Domestic violence calls plummeted but police calls to the Three Rivers Mall in Kelso skyrocketed last year, the latter trend a result of an improving economy, Kelso Police Chief Andy Hamilton said Tuesday.
Crime reports at the Three Rivers Mall rose 75 percent last year compared to the year before, according to the Kelso Police Department’s annual report presented to the City Council on Tuesday. In 2015 the mall expanded its cinemas from a four- to 12-screen theater. In 2014 new businesses like Sportsman’s Warehouse and Planet Fitness moved into the mall.
Last year showed the most reports from the mall that police have seen since 2009, shortly after the recession hit citizens’ pocket books. In 2011 crime reports from the mall dipped to 262 from 338 in 2010.
Hamilton said more people frequent the mall, and a fuller parking lot means more general calls for service. He said the increased calls for service didn’t come unexpectedly.
“Those lots Friday nights are just packed,” he said.
Then statistics obviously don’t reflect any impact from the imminent closure of Macy’s, a longtime mall anchor tenant that is shutting down March 26.
Offenses at the mall in general became more common, Hamilton said, such as fraud, vandalism, vehicle prowls or shoplifting. Others call police for non-criminal matters, like help finding their car. Hamilton estimated 1,200 calls for service total at the mall last year.
Total criminal offenses citywide last year increased 31 percent, from 1,172 to 1,534.
“We’re getting more calls, there’s no doubt about that,” Hamilton said.
Hamilton also discussed balancing increased calls for service with a “constant ebb and flow” of new hire and departing officers.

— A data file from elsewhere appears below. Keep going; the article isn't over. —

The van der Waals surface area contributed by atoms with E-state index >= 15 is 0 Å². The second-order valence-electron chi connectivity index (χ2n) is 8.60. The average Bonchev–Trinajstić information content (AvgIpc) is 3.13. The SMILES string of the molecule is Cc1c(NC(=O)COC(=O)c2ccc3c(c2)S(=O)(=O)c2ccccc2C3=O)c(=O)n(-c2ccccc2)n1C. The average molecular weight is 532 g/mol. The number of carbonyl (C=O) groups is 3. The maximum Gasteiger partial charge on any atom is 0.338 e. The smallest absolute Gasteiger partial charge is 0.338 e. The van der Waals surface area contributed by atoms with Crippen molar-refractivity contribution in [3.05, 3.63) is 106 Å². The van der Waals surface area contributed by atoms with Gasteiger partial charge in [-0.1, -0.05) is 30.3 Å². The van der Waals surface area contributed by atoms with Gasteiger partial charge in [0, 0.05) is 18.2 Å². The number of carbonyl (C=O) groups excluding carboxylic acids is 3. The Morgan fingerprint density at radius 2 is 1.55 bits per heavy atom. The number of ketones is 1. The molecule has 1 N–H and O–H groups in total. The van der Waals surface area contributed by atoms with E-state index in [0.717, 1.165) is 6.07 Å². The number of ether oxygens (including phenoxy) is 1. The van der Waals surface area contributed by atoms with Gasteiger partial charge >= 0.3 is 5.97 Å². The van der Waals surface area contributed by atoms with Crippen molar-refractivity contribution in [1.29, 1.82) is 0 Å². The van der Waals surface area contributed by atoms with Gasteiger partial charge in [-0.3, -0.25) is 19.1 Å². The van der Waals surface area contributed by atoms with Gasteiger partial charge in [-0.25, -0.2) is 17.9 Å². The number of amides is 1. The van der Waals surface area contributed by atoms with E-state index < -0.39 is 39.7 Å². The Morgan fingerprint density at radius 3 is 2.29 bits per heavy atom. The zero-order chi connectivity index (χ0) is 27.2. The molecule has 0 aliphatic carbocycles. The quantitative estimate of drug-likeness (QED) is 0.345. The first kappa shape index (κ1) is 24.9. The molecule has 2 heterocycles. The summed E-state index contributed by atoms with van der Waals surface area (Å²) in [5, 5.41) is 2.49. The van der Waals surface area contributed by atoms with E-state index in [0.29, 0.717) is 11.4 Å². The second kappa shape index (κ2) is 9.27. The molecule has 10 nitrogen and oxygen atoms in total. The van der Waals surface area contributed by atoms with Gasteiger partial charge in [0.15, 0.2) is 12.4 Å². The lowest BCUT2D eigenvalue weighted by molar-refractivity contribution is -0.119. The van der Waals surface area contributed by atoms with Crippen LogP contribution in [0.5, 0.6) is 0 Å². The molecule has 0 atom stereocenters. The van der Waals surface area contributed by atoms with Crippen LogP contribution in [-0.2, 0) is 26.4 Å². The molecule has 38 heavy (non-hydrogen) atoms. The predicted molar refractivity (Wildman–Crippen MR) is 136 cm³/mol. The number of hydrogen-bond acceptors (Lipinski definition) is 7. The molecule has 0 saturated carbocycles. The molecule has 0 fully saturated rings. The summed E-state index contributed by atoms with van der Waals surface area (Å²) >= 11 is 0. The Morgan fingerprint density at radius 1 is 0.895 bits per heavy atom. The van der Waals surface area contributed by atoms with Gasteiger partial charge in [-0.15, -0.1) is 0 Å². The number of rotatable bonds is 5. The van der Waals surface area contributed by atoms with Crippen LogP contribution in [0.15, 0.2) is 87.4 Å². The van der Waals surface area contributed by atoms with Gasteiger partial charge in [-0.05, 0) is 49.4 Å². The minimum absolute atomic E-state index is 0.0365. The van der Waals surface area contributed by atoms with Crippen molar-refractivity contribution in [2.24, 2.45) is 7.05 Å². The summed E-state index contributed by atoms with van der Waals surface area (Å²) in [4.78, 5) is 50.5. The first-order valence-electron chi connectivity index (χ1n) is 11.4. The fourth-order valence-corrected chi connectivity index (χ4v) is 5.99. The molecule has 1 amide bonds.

While Hamilton said the department is fully staffed with 20 patrol officers, two are still in training and three are off on sick or family medical leave, reducing that number to 15 patrol officers on staff. Four of them are eligible for retirement, Hamilton said.
Kelso police has 28 commissioned officers total, and that includes two drug task force officers, a school officer and administrative staff.
Concealed pistol applications, pistol transfer applications and public records requests all rose last year as well. Hamilton appealed to council members about the public records requests, which rose 11 percent last year compared to 2015, and said they can help by talking to their state legislators about the burden police face from the massive requests.
On the positive side, domestic violence arrests in Kelso decreased 47 percent — from 159 to 84 — compared to the year before. Hamilton said there could be a number of reasons that contribute to the dip, such as more awareness and harsher laws to punish the crime. Domestic violence can also often place officers in dangerous situations.
“It’s the highest priority for officers,” Hamilton said. “It is a call that officers don’t take lightly because it is such a volatile situation.”
Hamilton reviewed for the council the most prominent cases his officers responded to last year: The Bernie Altman homicide, officer-involved shootings in West Kelso and Rose Valley, home invasions on First and 12th avenues, a child sexual assault case that resulted in Ronald Cook’s life sentence, and calls for service related to homelessness.
Nationwide, law enforcement deaths last year rose to 140 compared to 125 the year before. Hamilton said last year showed an unprecedented number of police ambushes.
In other business Tuesday, City Council members on Tuesday night also approved changes to the city’s comprehensive plan and zoning code that allow denser housing development in West Kelso and a recreational marijuana facility on 2200 Talley Way.
They approved using $200,000 for an emergency project to repair a sewer line at Third Avenue and West Main Street. Work began March 15 after the city’s Public Works Department discovered a backup in the line.